Reef Relief’s Film Festival Reminds That We Can Make a Difference
By Shirrel Rhoades
Michael Shields and I are sitting in front of our microphones in the closet-sized recording booth at KONK Broadcasting, having just completed the weekly Film on Friday segment of his Art Waves radio show. The window looks onto Applerouth Lane and the nearby courthouse buildings. Sunlight glistens on Michael’s smooth cranium, highlights his graying goatee. Having spent nearly an hour on-air talking about upcoming movies, we haven’t exhausted the subject. Turns out, Key West’s Reef Relief is hosting a mini film festival and Michael Shields will be the MC who introduces these films to the eco-minded audience.
Reef Relief is a nonprofit organization dedicated to improving and protecting our coral reef ecosystem. After all, North America’s only barrier reef lies approximately six miles off the Florida Keys, a tract that starts near Miami and extends southwest to the Dry Tortugas.
To promote environmental responsibility, Reef Relief is bringing SYRCL’s Wild & Scenic Film Festival to the Tropic Cinema on October 13. “Film has the power to transform and provide inspiration,” Michael explains. “This collection of films serves as a call to action that the world we live in must be protected.”
Later on, Michael Shields screens the Wild & Scenic selections for me, ten or so short films that comprise the two-hour program. An impressive group of films that’s guaranteed to hold your attention.
Here’s what you’ll see:
After a brief Introduction, “Change for the Oceans” leads off the festival, an animated cartoon about animals’ adaptation to a changing environment, the message being that we don’t have enough time to adapt.
Next up, “Darkened Horizons” offers a kids’ viewpoint on oil spills and other environmental problems, wistfully asking if maybe extraterrestrial friends or robots could intervene.
Then a whimsical film called “Majestic Plastic Bag” traces a little bag’s long journey to that great garbage patch in the middle of the Pacific Ocean. Yes, there’s a dump out there that’s twice the size of Texas. And suffering from a 1-billion-bags-a-day habit, America sends lots of petrochemical junk its way. This tongue-in-cheek life cycle of a plastic bag is narrated by Jeremy Irons.
Animals Save the Planet’s “Supermarket Bags” uses a Claymation camel, orangutan, and kangaroo to make its point.
However, the centerpiece of the festival is a documentary titled “Southern Louisiana Water Stories.” Everybody in SOLA has a water story, we’re told. The scene is set by a vignette of fiddlers, boats plowing through the bayou, and zydeco dancing. We learn that 100 million tons of silt is delivered by the Mississippi each year, a happenstance that created this diverse ecosystem over the past 7,000 years. But disruption of the ecosystem by man is destroying the wetlands. 40% of America’s wetlands are in Southern Louisiana. And we’re losing a patch the size of a football field every 30 minutes because of the levy system, oil drilling, illegal logging, and other manmade threats. Michael Shields calls the film “a good primer, a holistic look at the problem.” He likes the way the director focuses on people as he explores the issues.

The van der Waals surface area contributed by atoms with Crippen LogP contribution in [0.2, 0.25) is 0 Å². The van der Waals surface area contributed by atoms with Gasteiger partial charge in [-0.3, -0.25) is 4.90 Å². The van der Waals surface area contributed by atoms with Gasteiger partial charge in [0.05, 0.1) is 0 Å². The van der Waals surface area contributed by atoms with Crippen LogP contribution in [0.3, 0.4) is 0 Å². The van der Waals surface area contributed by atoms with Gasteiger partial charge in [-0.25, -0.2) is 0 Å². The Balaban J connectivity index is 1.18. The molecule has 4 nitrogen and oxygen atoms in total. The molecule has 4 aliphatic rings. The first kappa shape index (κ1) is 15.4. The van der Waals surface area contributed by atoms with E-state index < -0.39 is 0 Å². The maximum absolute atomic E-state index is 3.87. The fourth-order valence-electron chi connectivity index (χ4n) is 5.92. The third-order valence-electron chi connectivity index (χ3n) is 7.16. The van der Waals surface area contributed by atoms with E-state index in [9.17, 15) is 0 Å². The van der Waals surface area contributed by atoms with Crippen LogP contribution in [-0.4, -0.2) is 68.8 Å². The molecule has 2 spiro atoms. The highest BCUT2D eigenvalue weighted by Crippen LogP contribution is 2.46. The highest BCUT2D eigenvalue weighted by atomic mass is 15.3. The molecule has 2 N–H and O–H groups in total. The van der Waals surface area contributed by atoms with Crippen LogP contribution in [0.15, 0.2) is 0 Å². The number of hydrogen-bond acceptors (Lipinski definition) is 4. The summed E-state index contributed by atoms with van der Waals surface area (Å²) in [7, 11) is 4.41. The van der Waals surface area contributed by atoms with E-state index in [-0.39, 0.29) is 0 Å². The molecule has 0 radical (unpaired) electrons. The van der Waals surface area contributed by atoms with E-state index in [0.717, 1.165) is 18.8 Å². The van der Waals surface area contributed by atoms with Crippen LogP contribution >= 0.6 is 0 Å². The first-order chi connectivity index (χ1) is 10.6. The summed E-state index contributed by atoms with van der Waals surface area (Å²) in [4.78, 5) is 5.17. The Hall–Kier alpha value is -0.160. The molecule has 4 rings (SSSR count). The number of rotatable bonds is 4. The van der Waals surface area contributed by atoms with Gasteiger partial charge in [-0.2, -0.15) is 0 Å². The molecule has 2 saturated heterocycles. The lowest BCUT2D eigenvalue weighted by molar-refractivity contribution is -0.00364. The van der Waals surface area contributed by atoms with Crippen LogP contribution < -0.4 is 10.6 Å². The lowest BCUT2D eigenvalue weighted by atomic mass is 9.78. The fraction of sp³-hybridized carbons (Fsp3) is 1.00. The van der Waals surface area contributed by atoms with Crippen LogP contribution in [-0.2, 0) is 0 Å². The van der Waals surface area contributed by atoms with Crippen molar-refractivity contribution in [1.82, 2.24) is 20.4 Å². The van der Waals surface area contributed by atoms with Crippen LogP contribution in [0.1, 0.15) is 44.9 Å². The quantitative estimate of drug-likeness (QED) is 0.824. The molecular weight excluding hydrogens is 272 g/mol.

“Save the Farm” looks at a 14-acre community farm in South Central LA that was sold off to a rapacious developer, despite protests by celebrities like Alicia Silverstein, Amy Smart, Willy Nelson, and Martin Sheen. Police move in to evict the farmers, arresting over 40 people, bulldozing trees and organic vegetable gardens. Daryl Hannah laments, “This is something we should be duplicating, not eradicating.”
“The Story of Electronics” uses animated line drawings to explain how the electronics industry is trashing the planet – some 25 million tons of circuit boards and chips and computer cases each year. The problem is “design for the dump,” a key strategy for assuring that stuff will be thrown away about every 18 months. The solution: Product Take Back. “The Story of Stuff Project has come up with a very good way to help us understand a complex subject,” says Shields. “One of the better films I’ve seen about eco-awareness.”
Animal Planet gives us “Energy Efficient Penguins,” a cute cartoon about a penguin who pedals to produce electricity for a light bulb, motivated by occasional helpings of fish.
In “A Simple Question,” 4th graders adopt an endangered species as a class project. Given a choice of trout, salmon, or shrimp, they go with the California Fresh Water Shrimp. “Not very cuddly,” someone observes, but important because there are only 18 streams left in California that support these tiny translucent shrimp. Peter Coyote narrates this tale about how California Shrimp Club members enter an Anheuser Busch contest, winning the Grand Prize plus $20,000 that they use to build a fence to protect one of these streams. That led to a restoration effort that is “rebuilding the world one stream at a time.”
“The idea is to turn filmgoers into activists,” says Michael Shields, settling back behind his microphone. “This film festival delivers on Reef Relief’s motto – Learn. Explore. Act Now.”
This is the second year Reef Relief has hosted the Wild and Scenic Film Festival. Local sponsors include the Saltwater Angler, Clearly Unique Charter, Debora Designs, Inc. and Dancing Dolphins Spirit Charters.
As one of the films tells us, “You get a chance to choose your way and be in your community in your way” when you turn your efforts to saving the environment.